Now what for Tiger Woods? More details from his DUI arrest early Monday morning in Jupiter, Fla., emerged on Tuesday, including the facts that Woods was found asleep at the wheel, did not seem to know where he was and, perhaps most alarmingly, that there was damage to the black Mercedes in which he was behind the wheel, specifically flat tires on the driver’s side as well as damage to the front and rear bumpers and a broken tail light.
Despite his cooperation with police and admittance of an “unexpected reaction” to prescribed medication, it is a harrowing picture. Woods’ arraignment is set for July 5.
That is if the matter even goes that far, something that is far from a certainty.
Speaking with multiple attorneys in South Florida who are well-versed in DUI cases in the area and familiar with the details of Woods’ arrest, all agreed that the state’s case against the 14-time major champion will hinge on the results of the toxicology report. Those results will take two to three weeks to come back.
Once they do, the state’s attorney is likely to go in one of four directions. In laymen’s terms, he can proceed with the case as a regular DUI offense; can file for more severe charges; seek a lesser charge, such as reckless driving; or not bring any charges at all.
Given the 41-year-old Woods’ lack of a criminal record (he was cited for reckless driving in the infamous 2009 crash into a fire hydrant outside his then-Orlando home), his standing in the community, his cooperation with authorities—which included submitting to a urine test—it seems plausible, according to those contacted by Golf Digest, that the charges could get knocked down to lesser offense. Also working in Woods’ favor is the fact that twice he blew a 0.00 when given a breathalyzer after his arrest.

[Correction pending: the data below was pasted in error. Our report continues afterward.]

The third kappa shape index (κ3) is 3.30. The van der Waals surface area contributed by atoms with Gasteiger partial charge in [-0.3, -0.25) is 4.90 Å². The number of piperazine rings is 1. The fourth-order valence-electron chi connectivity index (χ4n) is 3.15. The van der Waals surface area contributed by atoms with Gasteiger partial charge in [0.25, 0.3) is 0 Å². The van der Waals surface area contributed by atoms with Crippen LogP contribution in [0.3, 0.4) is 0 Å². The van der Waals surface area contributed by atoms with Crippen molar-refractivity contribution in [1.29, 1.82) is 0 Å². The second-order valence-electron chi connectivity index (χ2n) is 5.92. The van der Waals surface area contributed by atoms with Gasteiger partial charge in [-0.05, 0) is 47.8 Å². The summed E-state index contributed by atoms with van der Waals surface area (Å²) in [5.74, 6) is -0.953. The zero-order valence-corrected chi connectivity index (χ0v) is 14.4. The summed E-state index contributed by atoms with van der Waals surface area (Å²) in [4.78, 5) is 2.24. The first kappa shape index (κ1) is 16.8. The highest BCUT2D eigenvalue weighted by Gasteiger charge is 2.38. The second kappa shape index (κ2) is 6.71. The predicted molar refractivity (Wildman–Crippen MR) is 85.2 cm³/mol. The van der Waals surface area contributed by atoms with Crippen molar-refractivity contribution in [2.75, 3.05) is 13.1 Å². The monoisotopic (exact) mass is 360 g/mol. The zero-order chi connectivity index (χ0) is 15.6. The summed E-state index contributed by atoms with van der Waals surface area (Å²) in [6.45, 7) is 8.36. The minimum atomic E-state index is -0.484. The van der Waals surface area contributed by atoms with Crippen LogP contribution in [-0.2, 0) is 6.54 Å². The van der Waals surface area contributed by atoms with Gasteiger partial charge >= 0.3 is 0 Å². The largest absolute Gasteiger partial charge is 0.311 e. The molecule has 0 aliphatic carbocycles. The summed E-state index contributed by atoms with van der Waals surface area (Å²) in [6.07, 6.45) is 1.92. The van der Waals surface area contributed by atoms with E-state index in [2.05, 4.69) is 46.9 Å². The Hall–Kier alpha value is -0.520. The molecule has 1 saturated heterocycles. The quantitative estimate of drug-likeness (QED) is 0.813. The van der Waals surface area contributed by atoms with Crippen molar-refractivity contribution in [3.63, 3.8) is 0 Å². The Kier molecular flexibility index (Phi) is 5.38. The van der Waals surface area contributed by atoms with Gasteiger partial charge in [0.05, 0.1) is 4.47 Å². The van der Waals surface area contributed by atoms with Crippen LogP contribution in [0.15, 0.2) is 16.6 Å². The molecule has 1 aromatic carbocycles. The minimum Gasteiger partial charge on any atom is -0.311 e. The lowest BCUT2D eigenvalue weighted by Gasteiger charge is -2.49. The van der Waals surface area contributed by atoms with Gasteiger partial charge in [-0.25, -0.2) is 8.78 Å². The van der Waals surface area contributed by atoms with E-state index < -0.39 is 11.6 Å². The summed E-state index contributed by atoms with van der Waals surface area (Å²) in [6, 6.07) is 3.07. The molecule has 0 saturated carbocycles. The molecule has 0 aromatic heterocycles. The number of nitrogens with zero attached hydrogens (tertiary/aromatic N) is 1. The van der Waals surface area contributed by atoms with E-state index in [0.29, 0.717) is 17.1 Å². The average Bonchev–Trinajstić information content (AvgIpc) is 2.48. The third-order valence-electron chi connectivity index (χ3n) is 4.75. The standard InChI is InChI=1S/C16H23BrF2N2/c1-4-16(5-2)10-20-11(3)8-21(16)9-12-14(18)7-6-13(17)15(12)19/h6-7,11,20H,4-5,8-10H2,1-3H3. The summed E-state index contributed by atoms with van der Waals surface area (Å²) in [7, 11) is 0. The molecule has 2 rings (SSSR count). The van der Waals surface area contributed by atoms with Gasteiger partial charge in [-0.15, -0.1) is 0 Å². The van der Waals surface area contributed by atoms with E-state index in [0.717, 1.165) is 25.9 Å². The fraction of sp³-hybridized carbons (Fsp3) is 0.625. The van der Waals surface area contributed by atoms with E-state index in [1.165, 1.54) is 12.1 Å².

“If charges do get filed, typically a defendant will file a plea of not guilty, and later [the state] can decide how they want to handle the case,” said attorney Eric Schwartzreich. The Fort Lauderdale-based lawyer has represented celebrities and athletes in similar cases, including Miami Heat basketball player Udonis Haslem, who in September 2010 saw marijuana possession charges against him dropped. “[Tiger] has a case to mount.”
If lesser charges were filed, Woods could likely avoid the possibility of any jail time. On the other end of the spectrum, if Woods were charged with DUI and convicted, the result would be much stiffer penalties. In Florida, first-time DUI offenders can face up to six months in jail, a year of probation, $1,000 in fines and fees, 12 hours of DUI School and 50 hours of community service. Woods’ license would also be suspended for at least six months.
We also posed the question to our lawyers whether a DUI involving alcohol versus one involving controlled substances would be treated differently. The latter involves much more of a gray area, starting with the fact that that it tends to be a more sympathetic matter among jurors, according to the attorneys. Additionally, while a breathalyzer can measure the amount of alcohol in someone’s system—.08 is the legal limit in Florida—a urine test is far less specific in detecting the amount of various substances, making it more tricky when used in court.
“A urine test doesn’t quantify how much or when you took the prescription drugs,” said Rob Melchiorre, a former assistant state attorney at the Palm Beach County State Attorney’s Office who is now a criminal defense lawyer at Perlet, Shiner, Melchiorre & Walsh, P.A. and also lives not far from where Woods was found. “You can narrow it down to a window—marijuana stays in your system 30 days but pills don’t stay in your system that long. The ironic thing is if he refused a urine test this case would’ve gone nowhere.”
Interestingly, Melichorre said that Ambien does not fall under DUI jurisdiction despite being a controlled substance. If that were to be the culprit found in Woods’ system, it would not be cause for DUI.
In 2009, Woods had reportedly taken the prescription sleep aid as well as painkiller Vicodin prior to crashing his car outside his Isleworth Country Club home. On Monday, Woods, who has undergone a handful of back surgeries since early 2014, told police he had prescriptions for four medications. Ambien was not one of the medications listed on the report; Vicodin was.
Meanwhile, Woods’ agent Mark Steinberg did not respond to messages from Golf Digest. The PGA Tour also said through a spokesman that it had no comment on Woods’ DUI or possible disciplinary actions.
As for how quickly Woods is able to move on from this latest incident, the answer could come down how Tiger and his legal advisors approach the matter moving forward, according to lawyers.
Said Schwartzreich: “Does he want to fight this, or get done with it and move on?”